Auck Ward

A Honeymove Blog

Where Can I Listen to Spanish-Language Radio in Auckland?

¿Dónde puedo escuchar la radio en español en Auckland? Where can I find a Spanish radio station in Auckland?

This weekend, I started taking Spanish classes in Auckland as a way to keep up my mehhhh Spanish while hopefully making new friends.

I have Spanish-speaking family members, but my parents decided jointly to raise their family in English while encouraging their kids to pursue Spanish when offered in school.

That family decision was a good decision — my nuclear family could all communicate confidently with one another while I could pursue Spanish in school and in university. Which I did, but am nowhere near fluent. I can order a taxi, some pupusas, and a round of beers. Any more than that and I freeze. I do consider lack of Spanish fluency a personal flaw.

Interestingly enough, there are examples of Hispanic Americans speaking more English than Spanish. (Note: I do use Latino/a and Hispanic interchangeably, it’s fairly common to do so. National Council of La Raza’s website seems to back this up.)

Actress Gina Rodriguez told Vanity Fair her grandmother spoke to her in Spanish and Gina responded back in English.

Julian Castro, the U.S. Secretary for Housing and Urban Development (one to watch in 2016), doesn’t really speak Spanish (via New York Times, but there many articles on this topic). Or neither does Sen. Ted Cruz (Texas) or Nevada Gov. Brian Sandoval, reports the Wall Street Journal.

And who can forget: Selena didn’t speak Spanish. Check out her Biography link.

I guess that makes Americans who happen to be a) Latino and b) mainly-English speakers just something that exists. Or just something to note that’s of human interest in the United States, where the second most spoken language is Spanish and Spanish-speakers are a competitive voting bloc for both political parties.

Why would I want to pursue Spanish… in Auckland?

Frankly, the argument can be made that I don’t need Spanish in New Zealand. People who identify as part of the Spanish ethnic group in the 2013 Census (which is part of a larger European group) make up less than 1 percent of the New Zealand population (via Statistics New Zealand).

For me, the reasons for learning Spanish are personal. Pursuing Spanish maintains a personal sense of family bond while thousands of miles away. Being able to read one of the best digital newspapers in the world, El País, can help in seeing what works well in digital media. And it’s just fun. It would be cool to use Spanish whenever I meet other hispanohablantes in Auckland — I’ve had the chance to meet (in English) Spaniards, Dominicans, Peruvians, Chileans, Argentinians…

Back to the Spanish class: I asked the instructor whether there was a Spanish-speaking radio station in Auckland. I think she misheard me originally because her response was: There is one?

Enter the Google: 87.8 FM Radio AustralNZ, operating from Mangere East, a 24-hour radio station. I think it’s the only Spanish radio station in New Zealand — the site itself says so, and I don’t see any offerings from area media companies NZME. or MediaWorks. (If I’m wrong, PLEASE let me know via email so I will gladly update this post and listen to your station.)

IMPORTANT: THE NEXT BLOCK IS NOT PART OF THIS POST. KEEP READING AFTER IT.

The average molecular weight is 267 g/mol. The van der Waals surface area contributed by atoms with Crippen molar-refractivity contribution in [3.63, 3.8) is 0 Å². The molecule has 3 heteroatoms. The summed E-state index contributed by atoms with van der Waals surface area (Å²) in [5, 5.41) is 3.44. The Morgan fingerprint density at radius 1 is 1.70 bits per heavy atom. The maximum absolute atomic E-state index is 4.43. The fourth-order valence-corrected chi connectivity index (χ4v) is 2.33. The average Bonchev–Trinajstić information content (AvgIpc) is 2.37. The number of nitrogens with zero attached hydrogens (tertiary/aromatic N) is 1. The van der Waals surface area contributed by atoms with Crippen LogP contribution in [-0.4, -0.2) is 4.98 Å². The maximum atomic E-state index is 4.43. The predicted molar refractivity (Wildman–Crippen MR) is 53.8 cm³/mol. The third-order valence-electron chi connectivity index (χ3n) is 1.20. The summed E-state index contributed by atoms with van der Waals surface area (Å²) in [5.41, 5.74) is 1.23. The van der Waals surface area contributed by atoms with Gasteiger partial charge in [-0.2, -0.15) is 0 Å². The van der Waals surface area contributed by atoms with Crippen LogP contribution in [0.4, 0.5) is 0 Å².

I tried listening to the station via the website, but I didn’t have some plugin. I figured it was a Chrome on Mac thing. If you have Windows, you should be fine.

I listened to a clip of the station on YouTube, and closed my eyes and started moving to the music, having a bit of a moment and a bit of confusion. It sounds my childhood in New York, but the “desde Auckland” is throwing me off HARD. I half-expect to hear “de Univision.”

I tried to tune in to the station from my burner-phone’s FM app. It’s a bit staticky from Mount Eden, which is maybe 20 minutes away from Mangere East by car. I tried the other FM address, 107.3, off my phone, and still no dice.

Is it my crappy phone that is the problem? Or does the station still exist?

I called the number on the website and was able to confirm it exists. I needed to go back and try to stream it from my laptop.

I had to download Flip4Mac, a plugin that allows Mac users to play streams intended for Windowns Media Player. Flip4Mac is featured on Microsoft’s site.

It took me some time to install and reboot. But once I did and pulled the site up in Safari and… Voila! Or rather: Se funciona! (I’m trying to say “It works!”)

I started listening to a feature profile segment about the country El Salvador. What I like about this stream is that the speakers do not speak superfast; you can follow along even if you don’t quite understand all the vocabulario. I also couldn’t quite get if this segment was original or something from a wire.

Learning more about this station would make a great feature piece: Who runs the station? How are they funded? Who is listening? And what has changed since the station started operating?

I’m glad this station exists: I can throw on my headphones when I’m working on this blog or on another web project and improve my aural proficiency. I still need to pursue other channels in order to improve my reading, writing and speaking.

For me, I have greater questions for the Spanish-speaking community in Auckland: Can they access Univision, Telemundo, TV Azteca or others? How do they access Spanish media? Do they miss their shows?

Right now, as I wrap up this post, the El Salvador feature is discussing pupusas and empanadas. Yum. I’ll tune in again.

1 Comment

  1. I’m amazed, I have to admit. Rarely do I come across a blog
    that’s both equally educative and entertaining, and let me tell you, you’ve hit the nail on the head.

    The problem is something which too few folks are speaking intelligently about.
    I am very happy I found this during my search for something
    relating to this.

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